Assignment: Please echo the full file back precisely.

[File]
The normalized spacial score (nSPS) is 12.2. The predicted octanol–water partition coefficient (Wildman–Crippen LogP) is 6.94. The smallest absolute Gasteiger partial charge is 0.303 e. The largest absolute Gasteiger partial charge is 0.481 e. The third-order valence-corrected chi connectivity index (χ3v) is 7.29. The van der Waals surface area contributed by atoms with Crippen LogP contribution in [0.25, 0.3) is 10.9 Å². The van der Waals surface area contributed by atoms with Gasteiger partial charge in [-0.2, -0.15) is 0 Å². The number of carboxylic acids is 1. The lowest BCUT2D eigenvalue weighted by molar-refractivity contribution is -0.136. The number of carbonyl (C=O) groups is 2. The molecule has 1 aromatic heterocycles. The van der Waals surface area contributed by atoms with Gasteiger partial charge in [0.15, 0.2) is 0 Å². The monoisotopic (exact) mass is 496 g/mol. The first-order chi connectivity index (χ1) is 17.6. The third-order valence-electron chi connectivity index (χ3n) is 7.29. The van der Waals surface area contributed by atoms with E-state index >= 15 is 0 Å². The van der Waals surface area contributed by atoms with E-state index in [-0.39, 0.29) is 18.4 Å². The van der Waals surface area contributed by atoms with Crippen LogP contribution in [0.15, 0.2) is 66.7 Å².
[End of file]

The normalized spacial score (nSPS) is 12.2. The predicted octanol–water partition coefficient (Wildman–Crippen LogP) is 6.94. The smallest absolute Gasteiger partial charge is 0.303 e. The largest absolute Gasteiger partial charge is 0.481 e. The third-order valence-corrected chi connectivity index (χ3v) is 7.29. The van der Waals surface area contributed by atoms with Crippen LogP contribution in [0.25, 0.3) is 10.9 Å². The van der Waals surface area contributed by atoms with Gasteiger partial charge in [-0.2, -0.15) is 0 Å². The number of carboxylic acids is 1. The lowest BCUT2D eigenvalue weighted by molar-refractivity contribution is -0.136. The number of carbonyl (C=O) groups is 2. The molecule has 1 aromatic heterocycles. The van der Waals surface area contributed by atoms with Gasteiger partial charge in [0.15, 0.2) is 0 Å². The monoisotopic (exact) mass is 496 g/mol. The first-order chi connectivity index (χ1) is 17.6. The third-order valence-electron chi connectivity index (χ3n) is 7.29. The van der Waals surface area contributed by atoms with E-state index >= 15 is 0 Å². The van der Waals surface area contributed by atoms with E-state index in [-0.39, 0.29) is 18.4 Å². The van der Waals surface area contributed by atoms with Crippen LogP contribution in [0.15, 0.2) is 66.7 Å².